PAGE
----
When health care administrator Cyndee Burton considers the toll of COVID-19, she’s reminded of her days treating HIV/AIDS patients in an intensive care unit in the 1980s, when the disease was harshly stigmatized as a “gay plague.”
Working at a Baptist hospital at the time, she recalls how nurses were allowed to opt out of treating those patients, a decision that’s always troubled her.
“I’m sure for some of them it was just frightening. We didn’t know a lot of things then, but for some of them it was absolutely a judgment call,” said Burton, now the administrator and a founding member of Matthew 25 AIDS Services, a clinic based in Henderson with locations in Owensboro, Evansville, Ind., and now Bowling Green.
It was that stigmatization that allowed the public to write off the severity of the virus, enabling it to spread unchecked and claim thousands of more lives. Burton sees a parallel in COVID-19, with the messaging around it framing older Americans and those with other chronic health conditions as uniquely susceptible.
It’s enabled complacency among many, Burton said. Channeling that false sense of security, her 15-year-old grandchild recently asked her “So, is this COVID thing all over?”
In the mid-1990s, when Burton was a member of a gay and lesbian-affirming United Church of Christ congregation, Matthew 25 began as a volunteer group with the goal of helping HIV-positive people.
“In that setting, there were numerous men who had AIDS and had access to nothing,” Burton said, recalling how their only option was to drive hours away to Indianapolis, Nashville or St. Louis for treatment. Many were too sick to make the trip.
The volunteers’ outreach efforts started with a support group for the men and with home visits, Burton said.
“People in the congregation would get groceries and help pay bills and just help them stay in their homes because where were they going to go?” Burton said.
Later, word spread about new experimental drugs in use in places like New York, Chicago and California.
“Just because you live in rural America should not determine whether you have access to medication,” Burton said.
That’s when the group split from the church and started pursuing funding under the federal Ryan White CARE Act, named after an Indiana teenager who was barred from returning to school after he contracted HIV while undergoing treatment for his hemophilia.
“We started care in a garage,” Burton said, recalling the clinic’s eventual opening in 2001. “My dad came and put an exam room and a waiting room in, and that’s how we started providing care to the first 50 patients that we had, just determination and hard work.”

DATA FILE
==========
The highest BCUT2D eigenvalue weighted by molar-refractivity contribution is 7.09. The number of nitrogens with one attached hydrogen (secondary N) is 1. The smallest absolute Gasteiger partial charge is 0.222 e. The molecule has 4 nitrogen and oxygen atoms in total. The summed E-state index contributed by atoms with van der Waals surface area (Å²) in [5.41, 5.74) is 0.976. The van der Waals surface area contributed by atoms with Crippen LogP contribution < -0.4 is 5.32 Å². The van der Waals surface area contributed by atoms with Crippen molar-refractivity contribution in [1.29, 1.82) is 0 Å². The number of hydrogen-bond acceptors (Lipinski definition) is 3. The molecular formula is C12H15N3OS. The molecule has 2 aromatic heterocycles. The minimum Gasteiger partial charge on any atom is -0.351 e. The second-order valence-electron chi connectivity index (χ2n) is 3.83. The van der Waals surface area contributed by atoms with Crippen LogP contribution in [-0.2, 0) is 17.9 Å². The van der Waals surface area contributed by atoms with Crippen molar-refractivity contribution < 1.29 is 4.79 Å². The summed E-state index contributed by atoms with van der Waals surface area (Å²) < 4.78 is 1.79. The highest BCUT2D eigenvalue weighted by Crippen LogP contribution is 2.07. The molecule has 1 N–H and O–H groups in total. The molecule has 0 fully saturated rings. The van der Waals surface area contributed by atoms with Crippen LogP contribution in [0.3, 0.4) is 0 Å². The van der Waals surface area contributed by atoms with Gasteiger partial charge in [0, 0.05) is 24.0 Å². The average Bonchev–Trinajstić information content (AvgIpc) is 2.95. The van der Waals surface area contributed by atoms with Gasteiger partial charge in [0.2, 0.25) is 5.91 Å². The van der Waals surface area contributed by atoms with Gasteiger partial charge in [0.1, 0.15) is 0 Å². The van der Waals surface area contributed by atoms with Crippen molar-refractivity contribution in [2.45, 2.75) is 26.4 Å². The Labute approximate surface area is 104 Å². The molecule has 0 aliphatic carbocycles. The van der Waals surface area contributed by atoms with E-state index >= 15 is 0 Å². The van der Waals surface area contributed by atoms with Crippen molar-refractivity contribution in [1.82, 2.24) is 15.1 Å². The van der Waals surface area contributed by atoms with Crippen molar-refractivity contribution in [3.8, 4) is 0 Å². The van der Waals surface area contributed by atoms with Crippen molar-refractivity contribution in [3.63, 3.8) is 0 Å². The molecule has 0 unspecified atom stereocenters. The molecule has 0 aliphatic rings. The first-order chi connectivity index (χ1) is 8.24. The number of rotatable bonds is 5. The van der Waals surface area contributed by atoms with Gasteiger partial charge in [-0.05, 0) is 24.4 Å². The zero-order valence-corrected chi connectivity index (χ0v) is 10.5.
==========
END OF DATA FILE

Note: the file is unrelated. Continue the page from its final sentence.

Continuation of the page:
Burton remembers stepping across a picket line of protesters to go to work. She also remembers how short-staffed they were, and how many hats she had to wear.
“I was like the leader and the nurse and the phlebotomist. You just did whatever had to be done. We had a very small staff,” she said.
“Now, we have 600 patients and Bowling Green will be our fourth location,” Burton said.
After securing a state grant last year, Matthew 25 opened a new office in March, when states across the country began reporting their first confirmed cases and schools in businesses closed during the resulting surge. Located at 811 Fairview Ave., the nonprofit’s Bowling Green office has remained open during the pandemic. It continues to offer rapid HIV testing and case management services, including coordinating care and mapping out options for paying for care.
As long as patients are state residents and have tested positive for HIV, they’re automatically eligible for all or part of the clinic’s services, said Rachel Gilpin, the Bowling Green site director.
The clinic is already laying the foundations to expand its services in Bowling Green. Soon, Gilpin said, patients will be able to participate in telehealth services and be treated by a nurse practitioner remotely. It’s certain to be a boon for many patients in Bowling Green and its surrounding counties, Gilpin said, describing the region as a high-need area.
“It becomes a huge burden for people, in general, to have to travel for a specialist appointment,” she said. “This will cut some of that time out.”
“I think that it will bring a lot of flexibility for their care,” she said of the new Bowling Green office.
“We have quite a few patients who don’t even have transportation. So, when they come to see us, it’s an all-day thing,” Burton said, adding a patient might see their provider, get their labs done and visit the clinic’s food pantry before boarding a van to be taken back home.
HIV may no longer be a death sentence, but the public shouldn’t get complacent, Burton said.
“I think people need to keep working on their knowledge and get tested frequently,” she said.
It’s a public health challenge she and her colleagues are up for.
“I can tell you it’s the best work I’ve ever done,” Burton said.
– For more information about Matthew 25’s Bowling Green location call 270-904-7029.
– Follow education reporter Aaron Mudd on Twitter @BGDN_edbeat or visit bgdailynews.com.